Gather around nature lovers. 25 of the best photographs from the Wildlife Photographer of the Year 2015 Choice collection are available for viewing. This collection features photographs from all over the world. From a Giraffe peeking into a guesthouse to a Nile Crocodile, there is something for everyone.
You can vote for your favorite image here, be sure to submit your entry before the voting closing on 10 January 2017.
Have a look at some of the entries below, or view the full list on the BBC News site here.
Bernd Wasiolka encountered a large lion pride at a waterhole in the Kgalagadi Transfrontier Park, South Africa. One of the two males spray-marked the branches of a nearby tree. Later two females sniffed the markings and for a brief moment both adopted the same posture.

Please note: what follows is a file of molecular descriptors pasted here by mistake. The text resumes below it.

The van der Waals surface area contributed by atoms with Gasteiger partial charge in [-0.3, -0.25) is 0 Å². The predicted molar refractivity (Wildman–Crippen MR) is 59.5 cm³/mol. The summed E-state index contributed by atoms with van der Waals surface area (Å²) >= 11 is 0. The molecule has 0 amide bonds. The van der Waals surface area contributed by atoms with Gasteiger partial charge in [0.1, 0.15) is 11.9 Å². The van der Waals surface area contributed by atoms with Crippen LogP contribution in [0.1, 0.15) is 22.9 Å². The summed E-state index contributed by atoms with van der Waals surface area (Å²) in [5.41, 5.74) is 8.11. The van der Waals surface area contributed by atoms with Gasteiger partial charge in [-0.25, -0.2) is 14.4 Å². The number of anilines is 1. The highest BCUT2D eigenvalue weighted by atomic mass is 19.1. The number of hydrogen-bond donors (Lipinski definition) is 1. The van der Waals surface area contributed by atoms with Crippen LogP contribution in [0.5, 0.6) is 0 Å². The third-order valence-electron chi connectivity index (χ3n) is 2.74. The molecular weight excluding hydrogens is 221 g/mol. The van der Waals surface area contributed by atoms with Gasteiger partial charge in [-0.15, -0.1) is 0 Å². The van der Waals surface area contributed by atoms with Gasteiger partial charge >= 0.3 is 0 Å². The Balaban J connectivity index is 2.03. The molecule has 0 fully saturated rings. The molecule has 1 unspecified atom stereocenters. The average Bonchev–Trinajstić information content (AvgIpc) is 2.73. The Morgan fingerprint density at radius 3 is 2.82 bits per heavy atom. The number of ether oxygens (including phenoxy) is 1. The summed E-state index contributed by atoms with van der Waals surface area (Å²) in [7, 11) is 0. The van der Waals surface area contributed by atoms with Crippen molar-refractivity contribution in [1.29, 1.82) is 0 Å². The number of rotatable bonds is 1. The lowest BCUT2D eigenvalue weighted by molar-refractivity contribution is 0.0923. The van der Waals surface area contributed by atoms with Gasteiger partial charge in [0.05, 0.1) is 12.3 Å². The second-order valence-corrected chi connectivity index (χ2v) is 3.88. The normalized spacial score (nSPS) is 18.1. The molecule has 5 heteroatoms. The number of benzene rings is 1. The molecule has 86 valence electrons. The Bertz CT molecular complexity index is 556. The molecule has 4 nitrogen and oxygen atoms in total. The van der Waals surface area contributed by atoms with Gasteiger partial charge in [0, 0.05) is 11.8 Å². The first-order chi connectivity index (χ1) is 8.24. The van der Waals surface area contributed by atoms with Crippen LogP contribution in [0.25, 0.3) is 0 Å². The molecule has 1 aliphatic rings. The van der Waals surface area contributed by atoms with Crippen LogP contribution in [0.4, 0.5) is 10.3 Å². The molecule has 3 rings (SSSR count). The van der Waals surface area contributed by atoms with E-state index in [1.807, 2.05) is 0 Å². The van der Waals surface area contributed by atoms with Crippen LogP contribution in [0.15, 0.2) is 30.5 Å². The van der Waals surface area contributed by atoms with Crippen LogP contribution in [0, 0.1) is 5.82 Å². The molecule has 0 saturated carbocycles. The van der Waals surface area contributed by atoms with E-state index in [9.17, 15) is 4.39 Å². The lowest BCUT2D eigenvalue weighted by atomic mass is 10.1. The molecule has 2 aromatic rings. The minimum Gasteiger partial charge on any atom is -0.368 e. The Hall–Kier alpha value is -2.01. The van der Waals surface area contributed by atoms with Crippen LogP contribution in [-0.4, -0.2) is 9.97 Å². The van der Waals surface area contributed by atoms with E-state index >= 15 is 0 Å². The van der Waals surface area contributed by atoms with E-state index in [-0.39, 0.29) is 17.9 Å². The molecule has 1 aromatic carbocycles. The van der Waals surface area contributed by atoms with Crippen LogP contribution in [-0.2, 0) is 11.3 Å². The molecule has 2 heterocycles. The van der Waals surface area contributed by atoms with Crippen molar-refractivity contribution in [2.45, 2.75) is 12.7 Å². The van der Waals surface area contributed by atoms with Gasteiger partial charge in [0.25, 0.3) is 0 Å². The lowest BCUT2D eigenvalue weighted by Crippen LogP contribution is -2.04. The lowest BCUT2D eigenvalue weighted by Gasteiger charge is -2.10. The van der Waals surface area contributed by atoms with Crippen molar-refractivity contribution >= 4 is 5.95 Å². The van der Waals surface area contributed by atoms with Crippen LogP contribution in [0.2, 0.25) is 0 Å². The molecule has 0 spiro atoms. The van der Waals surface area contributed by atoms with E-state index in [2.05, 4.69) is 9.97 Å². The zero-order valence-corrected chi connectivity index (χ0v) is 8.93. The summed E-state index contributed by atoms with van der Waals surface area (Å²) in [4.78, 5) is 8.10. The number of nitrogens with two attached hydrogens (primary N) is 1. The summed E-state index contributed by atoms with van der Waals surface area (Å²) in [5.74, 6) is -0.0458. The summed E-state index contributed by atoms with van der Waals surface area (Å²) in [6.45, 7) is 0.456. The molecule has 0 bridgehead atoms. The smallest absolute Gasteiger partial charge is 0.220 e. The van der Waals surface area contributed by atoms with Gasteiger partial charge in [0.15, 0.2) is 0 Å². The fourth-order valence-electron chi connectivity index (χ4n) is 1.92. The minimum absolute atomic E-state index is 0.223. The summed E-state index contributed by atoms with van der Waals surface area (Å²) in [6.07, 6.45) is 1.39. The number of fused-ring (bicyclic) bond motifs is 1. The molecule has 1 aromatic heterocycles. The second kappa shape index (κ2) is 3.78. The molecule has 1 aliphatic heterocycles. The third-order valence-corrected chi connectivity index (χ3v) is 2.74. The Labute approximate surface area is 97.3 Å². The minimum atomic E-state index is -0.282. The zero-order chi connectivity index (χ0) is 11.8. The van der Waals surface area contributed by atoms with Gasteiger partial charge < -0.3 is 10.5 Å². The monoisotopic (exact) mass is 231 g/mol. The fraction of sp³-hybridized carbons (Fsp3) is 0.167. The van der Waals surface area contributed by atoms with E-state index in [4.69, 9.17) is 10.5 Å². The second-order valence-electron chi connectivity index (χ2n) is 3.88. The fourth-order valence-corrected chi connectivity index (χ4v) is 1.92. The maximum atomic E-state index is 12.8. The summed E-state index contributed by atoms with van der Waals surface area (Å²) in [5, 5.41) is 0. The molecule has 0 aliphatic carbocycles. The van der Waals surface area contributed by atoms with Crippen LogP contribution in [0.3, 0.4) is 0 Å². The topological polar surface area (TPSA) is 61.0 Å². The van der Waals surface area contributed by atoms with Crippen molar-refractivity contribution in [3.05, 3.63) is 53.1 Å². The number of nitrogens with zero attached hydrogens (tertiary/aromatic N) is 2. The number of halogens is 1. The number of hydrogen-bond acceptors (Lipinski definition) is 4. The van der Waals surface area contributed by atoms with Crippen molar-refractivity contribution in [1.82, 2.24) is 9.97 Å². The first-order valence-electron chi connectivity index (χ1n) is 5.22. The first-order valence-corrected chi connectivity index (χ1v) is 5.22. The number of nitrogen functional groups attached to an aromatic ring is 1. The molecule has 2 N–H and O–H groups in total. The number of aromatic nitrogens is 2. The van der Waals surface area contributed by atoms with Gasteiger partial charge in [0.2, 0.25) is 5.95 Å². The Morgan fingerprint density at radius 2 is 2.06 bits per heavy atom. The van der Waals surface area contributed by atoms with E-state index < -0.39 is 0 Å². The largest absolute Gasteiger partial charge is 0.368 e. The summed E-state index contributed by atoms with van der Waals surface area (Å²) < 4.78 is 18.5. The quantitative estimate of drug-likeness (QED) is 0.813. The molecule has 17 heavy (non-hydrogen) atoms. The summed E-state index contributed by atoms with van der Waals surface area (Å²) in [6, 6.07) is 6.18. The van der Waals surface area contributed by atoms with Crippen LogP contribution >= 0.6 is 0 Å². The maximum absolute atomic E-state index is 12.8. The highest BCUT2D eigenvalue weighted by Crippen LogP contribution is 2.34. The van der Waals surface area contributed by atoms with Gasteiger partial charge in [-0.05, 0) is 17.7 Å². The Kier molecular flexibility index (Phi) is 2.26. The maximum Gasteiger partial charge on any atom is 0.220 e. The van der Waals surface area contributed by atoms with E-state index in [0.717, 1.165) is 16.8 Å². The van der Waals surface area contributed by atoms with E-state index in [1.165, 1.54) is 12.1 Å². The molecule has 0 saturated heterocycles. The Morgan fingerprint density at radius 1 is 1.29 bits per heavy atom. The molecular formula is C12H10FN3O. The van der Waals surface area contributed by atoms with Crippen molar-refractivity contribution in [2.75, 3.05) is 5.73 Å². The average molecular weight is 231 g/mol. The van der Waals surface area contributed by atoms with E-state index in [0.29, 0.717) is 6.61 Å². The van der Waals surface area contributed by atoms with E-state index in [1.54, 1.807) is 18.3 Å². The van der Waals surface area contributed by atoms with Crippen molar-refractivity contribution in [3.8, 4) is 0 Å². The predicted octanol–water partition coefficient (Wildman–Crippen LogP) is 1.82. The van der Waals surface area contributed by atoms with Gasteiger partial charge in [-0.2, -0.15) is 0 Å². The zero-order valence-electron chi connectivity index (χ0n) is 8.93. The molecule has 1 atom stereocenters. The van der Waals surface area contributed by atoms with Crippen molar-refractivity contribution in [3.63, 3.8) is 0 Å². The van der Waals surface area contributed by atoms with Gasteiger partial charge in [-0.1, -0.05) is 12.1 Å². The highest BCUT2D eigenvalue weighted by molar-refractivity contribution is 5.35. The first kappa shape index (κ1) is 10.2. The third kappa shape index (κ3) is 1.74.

Andrea Marshall was snorkelling off the coast of Mozambique when she came across hundreds of large jelly-fish. Many were covered with brittle stars – opportunistic riders, taking advantage of this transport system to disperse along the coast. Delicate lighting makes the jelly glow, so the viewer can focus on the subtle colours and textures.
During the summer months, 20 million Mexican free-tailed bats arrive at Bracken Cave in San Antonio, Texas, US, to give birth and raise their young. Each evening at dusk, the hungry mothers emerge into the night in a vortex, circling out through the entrance and rising into the sky to feed on insects.
The Dalmatian pelican, seen here on Lake Kerkini, Greece, is the largest species of pelican in the world. It is native to eastern Europe, Russia and Asia. However, its population is currently threatened in some areas from hunting, water pollution and habitat loss, particularly a decline in wetlands.
The bird’s wing acts as a diffraction grating – a surface structure with a repeating pattern of ridges or slits. The structure causes the incoming light rays to spread out, bend and split into spectral colours, producing this shimmering rainbow effect.